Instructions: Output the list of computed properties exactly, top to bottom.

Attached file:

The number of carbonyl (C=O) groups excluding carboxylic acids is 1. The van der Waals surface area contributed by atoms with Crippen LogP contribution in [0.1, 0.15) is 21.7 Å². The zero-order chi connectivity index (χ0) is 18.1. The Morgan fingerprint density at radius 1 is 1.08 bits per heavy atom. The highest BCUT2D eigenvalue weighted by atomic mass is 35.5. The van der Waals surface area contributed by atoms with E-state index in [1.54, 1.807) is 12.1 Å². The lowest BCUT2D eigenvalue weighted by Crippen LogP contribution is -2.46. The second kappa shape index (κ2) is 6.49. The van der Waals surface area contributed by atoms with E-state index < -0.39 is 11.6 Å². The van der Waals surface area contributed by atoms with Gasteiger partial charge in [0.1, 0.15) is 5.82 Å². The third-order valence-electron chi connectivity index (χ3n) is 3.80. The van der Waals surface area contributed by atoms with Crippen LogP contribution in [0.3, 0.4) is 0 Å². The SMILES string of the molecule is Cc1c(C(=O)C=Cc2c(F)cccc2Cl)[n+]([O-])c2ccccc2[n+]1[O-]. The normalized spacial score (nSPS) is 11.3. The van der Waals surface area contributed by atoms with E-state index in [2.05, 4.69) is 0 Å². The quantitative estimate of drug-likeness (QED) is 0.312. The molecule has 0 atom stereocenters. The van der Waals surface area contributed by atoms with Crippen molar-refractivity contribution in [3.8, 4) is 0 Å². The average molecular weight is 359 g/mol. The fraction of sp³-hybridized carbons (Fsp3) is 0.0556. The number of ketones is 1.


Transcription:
The number of carbonyl (C=O) groups excluding carboxylic acids is 1. The van der Waals surface area contributed by atoms with Crippen LogP contribution in [0.1, 0.15) is 21.7 Å². The zero-order chi connectivity index (χ0) is 18.1. The Morgan fingerprint density at radius 1 is 1.08 bits per heavy atom. The highest BCUT2D eigenvalue weighted by atomic mass is 35.5. The van der Waals surface area contributed by atoms with E-state index in [1.54, 1.807) is 12.1 Å². The lowest BCUT2D eigenvalue weighted by Crippen LogP contribution is -2.46. The second kappa shape index (κ2) is 6.49. The van der Waals surface area contributed by atoms with E-state index < -0.39 is 11.6 Å². The van der Waals surface area contributed by atoms with Gasteiger partial charge in [0.1, 0.15) is 5.82 Å². The third-order valence-electron chi connectivity index (χ3n) is 3.80. The van der Waals surface area contributed by atoms with Crippen LogP contribution in [0.3, 0.4) is 0 Å². The SMILES string of the molecule is Cc1c(C(=O)C=Cc2c(F)cccc2Cl)[n+]([O-])c2ccccc2[n+]1[O-]. The normalized spacial score (nSPS) is 11.3. The van der Waals surface area contributed by atoms with E-state index in [2.05, 4.69) is 0 Å². The quantitative estimate of drug-likeness (QED) is 0.312. The molecule has 0 atom stereocenters. The van der Waals surface area contributed by atoms with Crippen molar-refractivity contribution in [3.8, 4) is 0 Å². The average molecular weight is 359 g/mol. The fraction of sp³-hybridized carbons (Fsp3) is 0.0556. The number of ketones is 1.